Pearland ISD Superintendent John Kelly delivered another update on the start of the school year at the district’s Oct. 13 board meeting. Kelly and the board discussed ways to relieve some teacher stress for the year, although no formal decision was made.

The district offers both remote and in-person learning for the students. As part of this, teachers in the district strive to prepare a lesson daily that accommodates remote and in-person learners, which has caused some stress for some teachers, Kelly said.

“What we are asking of [teachers] is Herculean at best,” trustee Crystal Carbone said.

At the beginning of the school year, teachers had a Friday of asynchronous learning for students, which allowed teachers to plan lessons and touch base with students and parents. Giving teachers a half-day Friday to do that again has been discussed, Kelly said, but it would not be simple to implement. It would require either adding minutes to the school day or adding days to the school year. The district is far from making a decision on changing the calendar and would not make the decision lightly, Kelly said.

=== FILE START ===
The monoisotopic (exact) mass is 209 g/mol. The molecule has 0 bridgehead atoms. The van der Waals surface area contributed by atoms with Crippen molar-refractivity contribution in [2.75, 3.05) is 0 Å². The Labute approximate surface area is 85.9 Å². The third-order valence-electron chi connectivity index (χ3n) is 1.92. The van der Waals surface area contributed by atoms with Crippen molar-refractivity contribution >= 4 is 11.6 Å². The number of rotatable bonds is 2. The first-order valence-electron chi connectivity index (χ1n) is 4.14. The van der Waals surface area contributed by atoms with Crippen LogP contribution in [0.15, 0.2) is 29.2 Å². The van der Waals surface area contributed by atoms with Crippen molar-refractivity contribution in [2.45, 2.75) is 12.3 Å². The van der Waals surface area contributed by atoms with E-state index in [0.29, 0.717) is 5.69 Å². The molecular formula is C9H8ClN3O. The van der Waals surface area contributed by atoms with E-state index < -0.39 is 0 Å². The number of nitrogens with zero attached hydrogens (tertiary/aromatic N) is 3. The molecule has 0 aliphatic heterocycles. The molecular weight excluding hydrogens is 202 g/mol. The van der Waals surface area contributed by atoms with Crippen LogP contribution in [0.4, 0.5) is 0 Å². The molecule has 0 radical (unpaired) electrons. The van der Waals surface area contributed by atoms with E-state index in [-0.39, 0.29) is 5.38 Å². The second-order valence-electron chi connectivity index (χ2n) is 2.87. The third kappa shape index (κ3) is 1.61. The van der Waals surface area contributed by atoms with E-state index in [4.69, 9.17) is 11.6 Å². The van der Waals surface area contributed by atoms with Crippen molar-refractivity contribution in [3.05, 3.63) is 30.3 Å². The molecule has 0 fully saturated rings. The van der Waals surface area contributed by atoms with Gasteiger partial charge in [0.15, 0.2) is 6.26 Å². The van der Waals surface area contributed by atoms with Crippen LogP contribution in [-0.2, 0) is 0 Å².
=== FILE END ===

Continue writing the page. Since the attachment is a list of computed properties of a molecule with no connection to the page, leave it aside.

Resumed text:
Another option would be for the district to lobby the state to allow asynchronous remote learning to count toward the minutes students are required to be in school. This would allow districts to allocate days for asynchronous learning and still get attendance credit.

In the meantime, Kelly has encouraged principals to find what methods of teaching work best for the teachers and students. Schools should feel free to be "creative" with lesson plans, and teachers should not feel held to perfection, he said.

"Look, we're not expecting perfection this year. We are in a very difficult situation and all doing the best we can," Kelly said.

No decision was made on adjusting the schedule for the school year was made at the meeting. However, finding ways to relieve teacher stress will be discussed at future meetings and with individual schools, Kelly said.

“If we don’t have teachers that are less stressed and feeling OK, then no student is going to get a good education,” trustee Rebecca Decker said. “There is not a harder job, in my mind, than what our teachers are doing right now.”